It will cost a bit more to say ‘l’chaim’ beginning on July 1, 2013, when the government tax increase on alcohol takes effect. The tax on beer has almost doubled, along with an increase in cigarette tax and a 1% hike in the value added tax. Tax on all alcoholic beverages will increase 25% after Finance Minister Yair Lapid signed the order.
At present, the tax per liter of alcohol is 84 NIS, but it is increasing to 104 NIS. The price refers to 100% pure alcohol. Therefore, the higher the alcohol content in a bottle of whiskey, the higher the tax. For example, beer containing 5% alcohol will be taxed 5.25 NIS per liter as opposed to 4.19 NIS today.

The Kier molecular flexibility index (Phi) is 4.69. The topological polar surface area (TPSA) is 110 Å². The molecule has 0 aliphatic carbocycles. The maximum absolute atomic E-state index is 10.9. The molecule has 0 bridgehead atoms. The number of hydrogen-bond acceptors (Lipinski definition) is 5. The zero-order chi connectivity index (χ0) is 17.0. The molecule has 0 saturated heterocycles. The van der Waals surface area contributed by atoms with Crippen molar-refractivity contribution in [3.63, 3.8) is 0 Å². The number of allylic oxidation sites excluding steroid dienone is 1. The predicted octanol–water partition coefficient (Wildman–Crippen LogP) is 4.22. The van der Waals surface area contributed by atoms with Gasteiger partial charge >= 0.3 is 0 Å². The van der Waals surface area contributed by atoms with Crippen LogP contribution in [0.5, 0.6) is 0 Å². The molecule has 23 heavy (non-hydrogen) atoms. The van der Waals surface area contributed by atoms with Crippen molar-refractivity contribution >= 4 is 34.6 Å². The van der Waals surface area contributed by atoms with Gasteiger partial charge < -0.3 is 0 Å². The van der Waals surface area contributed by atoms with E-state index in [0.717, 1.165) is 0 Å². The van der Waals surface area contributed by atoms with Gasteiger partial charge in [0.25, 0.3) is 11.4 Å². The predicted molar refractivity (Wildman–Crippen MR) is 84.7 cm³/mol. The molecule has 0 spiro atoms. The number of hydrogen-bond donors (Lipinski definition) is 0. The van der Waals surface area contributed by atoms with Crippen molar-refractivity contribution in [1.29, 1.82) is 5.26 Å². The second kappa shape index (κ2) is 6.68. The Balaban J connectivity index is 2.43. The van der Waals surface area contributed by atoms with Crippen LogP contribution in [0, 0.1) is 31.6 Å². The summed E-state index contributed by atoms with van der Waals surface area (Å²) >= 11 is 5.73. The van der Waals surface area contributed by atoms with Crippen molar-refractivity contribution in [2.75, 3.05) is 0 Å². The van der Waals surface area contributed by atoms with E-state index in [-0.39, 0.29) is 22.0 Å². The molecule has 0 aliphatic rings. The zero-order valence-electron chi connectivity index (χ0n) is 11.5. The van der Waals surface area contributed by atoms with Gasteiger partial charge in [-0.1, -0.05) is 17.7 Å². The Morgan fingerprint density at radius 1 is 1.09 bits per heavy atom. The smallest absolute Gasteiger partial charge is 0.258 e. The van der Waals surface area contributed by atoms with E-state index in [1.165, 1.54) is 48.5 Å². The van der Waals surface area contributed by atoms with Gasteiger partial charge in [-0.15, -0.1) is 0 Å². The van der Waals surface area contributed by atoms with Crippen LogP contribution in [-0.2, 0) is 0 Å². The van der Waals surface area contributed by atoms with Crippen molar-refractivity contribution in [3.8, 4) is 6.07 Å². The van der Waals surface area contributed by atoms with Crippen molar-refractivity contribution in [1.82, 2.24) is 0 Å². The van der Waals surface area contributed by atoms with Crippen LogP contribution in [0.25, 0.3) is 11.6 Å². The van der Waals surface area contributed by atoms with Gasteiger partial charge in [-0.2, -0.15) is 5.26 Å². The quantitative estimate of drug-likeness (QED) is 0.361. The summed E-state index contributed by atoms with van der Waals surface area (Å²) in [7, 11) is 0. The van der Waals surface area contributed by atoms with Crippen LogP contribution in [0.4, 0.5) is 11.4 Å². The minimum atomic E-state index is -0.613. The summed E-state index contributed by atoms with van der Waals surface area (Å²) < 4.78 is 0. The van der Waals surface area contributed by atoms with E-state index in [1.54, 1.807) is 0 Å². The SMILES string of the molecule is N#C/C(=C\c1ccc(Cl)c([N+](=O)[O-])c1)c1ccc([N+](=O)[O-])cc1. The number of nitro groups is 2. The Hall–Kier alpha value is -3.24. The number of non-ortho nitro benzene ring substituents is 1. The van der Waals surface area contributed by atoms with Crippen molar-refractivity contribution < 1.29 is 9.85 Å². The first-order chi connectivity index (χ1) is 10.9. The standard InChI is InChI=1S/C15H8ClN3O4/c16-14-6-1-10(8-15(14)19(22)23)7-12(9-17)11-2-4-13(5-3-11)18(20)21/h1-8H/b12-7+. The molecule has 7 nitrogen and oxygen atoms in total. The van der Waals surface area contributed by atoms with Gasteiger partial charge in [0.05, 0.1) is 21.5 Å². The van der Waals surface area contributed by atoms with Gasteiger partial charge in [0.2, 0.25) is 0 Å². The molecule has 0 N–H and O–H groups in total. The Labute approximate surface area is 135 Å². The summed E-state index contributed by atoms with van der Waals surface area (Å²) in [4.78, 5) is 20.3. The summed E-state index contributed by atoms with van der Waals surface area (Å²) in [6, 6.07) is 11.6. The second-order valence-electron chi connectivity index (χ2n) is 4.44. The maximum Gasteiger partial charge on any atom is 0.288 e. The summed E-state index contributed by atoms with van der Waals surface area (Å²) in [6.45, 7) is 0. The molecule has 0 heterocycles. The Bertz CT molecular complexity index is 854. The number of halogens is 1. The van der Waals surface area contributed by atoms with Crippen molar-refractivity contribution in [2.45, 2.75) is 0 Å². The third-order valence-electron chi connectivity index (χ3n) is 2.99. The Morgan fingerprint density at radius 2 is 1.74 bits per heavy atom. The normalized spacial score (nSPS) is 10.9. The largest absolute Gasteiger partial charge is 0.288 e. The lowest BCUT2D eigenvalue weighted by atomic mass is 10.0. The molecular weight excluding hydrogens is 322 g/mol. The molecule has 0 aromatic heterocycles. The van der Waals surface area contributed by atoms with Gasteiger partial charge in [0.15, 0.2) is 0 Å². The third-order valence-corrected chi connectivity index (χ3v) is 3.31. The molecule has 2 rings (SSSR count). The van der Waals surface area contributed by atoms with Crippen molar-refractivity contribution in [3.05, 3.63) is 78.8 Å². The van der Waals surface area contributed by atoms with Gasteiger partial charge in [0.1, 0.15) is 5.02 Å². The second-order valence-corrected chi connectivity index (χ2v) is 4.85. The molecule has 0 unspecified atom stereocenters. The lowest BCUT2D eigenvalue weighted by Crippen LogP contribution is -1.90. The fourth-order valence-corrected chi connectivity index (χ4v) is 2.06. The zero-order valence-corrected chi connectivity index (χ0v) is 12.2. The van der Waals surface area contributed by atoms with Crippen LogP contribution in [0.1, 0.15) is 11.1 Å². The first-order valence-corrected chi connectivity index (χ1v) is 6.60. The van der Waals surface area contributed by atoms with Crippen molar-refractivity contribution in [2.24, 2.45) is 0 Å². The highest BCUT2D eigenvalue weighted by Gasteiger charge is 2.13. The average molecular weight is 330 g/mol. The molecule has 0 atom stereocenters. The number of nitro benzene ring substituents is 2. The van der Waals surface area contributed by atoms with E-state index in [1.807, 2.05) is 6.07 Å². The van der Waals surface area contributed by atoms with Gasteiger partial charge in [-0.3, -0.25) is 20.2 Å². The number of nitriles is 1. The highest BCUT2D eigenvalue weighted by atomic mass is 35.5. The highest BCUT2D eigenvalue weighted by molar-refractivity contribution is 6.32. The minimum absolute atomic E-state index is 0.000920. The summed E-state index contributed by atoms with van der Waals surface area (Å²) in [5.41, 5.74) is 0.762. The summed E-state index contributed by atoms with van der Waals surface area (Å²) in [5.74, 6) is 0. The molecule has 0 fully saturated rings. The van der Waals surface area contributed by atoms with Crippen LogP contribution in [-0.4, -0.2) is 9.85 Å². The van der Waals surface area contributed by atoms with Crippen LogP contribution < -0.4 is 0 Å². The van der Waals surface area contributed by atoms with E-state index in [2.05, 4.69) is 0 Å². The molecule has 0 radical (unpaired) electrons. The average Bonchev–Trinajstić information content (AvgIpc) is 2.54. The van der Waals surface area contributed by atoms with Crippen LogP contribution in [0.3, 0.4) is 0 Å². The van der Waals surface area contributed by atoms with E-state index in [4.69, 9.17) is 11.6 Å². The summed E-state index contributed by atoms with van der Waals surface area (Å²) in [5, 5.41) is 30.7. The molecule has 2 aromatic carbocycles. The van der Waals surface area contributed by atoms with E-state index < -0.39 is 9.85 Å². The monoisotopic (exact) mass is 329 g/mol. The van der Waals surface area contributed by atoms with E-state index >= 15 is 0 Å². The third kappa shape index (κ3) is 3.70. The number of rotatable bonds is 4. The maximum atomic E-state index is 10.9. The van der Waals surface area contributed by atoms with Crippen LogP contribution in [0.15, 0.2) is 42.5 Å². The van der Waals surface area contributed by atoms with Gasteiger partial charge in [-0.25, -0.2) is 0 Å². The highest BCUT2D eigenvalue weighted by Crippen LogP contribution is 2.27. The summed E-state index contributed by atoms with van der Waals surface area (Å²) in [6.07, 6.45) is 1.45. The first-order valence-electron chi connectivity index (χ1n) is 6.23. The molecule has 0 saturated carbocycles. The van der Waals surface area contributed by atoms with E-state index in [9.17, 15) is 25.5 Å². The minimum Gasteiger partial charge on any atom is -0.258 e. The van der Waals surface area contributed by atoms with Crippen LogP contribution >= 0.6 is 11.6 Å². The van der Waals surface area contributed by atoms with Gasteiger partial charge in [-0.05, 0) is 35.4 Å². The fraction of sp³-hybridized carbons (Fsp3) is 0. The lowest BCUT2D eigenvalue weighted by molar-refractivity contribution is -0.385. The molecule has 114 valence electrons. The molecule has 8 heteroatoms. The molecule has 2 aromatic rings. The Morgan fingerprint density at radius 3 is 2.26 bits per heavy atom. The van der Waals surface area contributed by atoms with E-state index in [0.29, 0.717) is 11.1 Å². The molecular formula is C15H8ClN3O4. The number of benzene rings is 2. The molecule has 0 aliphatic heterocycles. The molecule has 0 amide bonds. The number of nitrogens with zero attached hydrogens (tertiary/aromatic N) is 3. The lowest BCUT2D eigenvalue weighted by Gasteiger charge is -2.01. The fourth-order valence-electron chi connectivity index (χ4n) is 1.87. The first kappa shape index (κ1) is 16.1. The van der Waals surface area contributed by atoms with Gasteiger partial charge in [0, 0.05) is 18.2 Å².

When one looks at whiskey the situation becomes a bit more painful for those seeking to imbibe. Officials in the treasury explain this is in line with Lapid’s hashkafa, to impose higher taxes on items that cause more damage, such as whiskey and cigarettes.
The alcohol industry in Israel is reported to be 5 billion NIS annually, bringing in 250 million NIS into state coffers by the end of 2013. Estimates show the state’s income in 2014 will climb to 450 million NIS.
Folks in the industry explain the higher priced items, name brands, will drop in price while the cheaper whiskies will increase significantly in price as a result of the new policy. State officials hope this will encourage shoppers to make purchases in regular stores instead of duty free.
(YWN – Israel Desk, Jerusalem)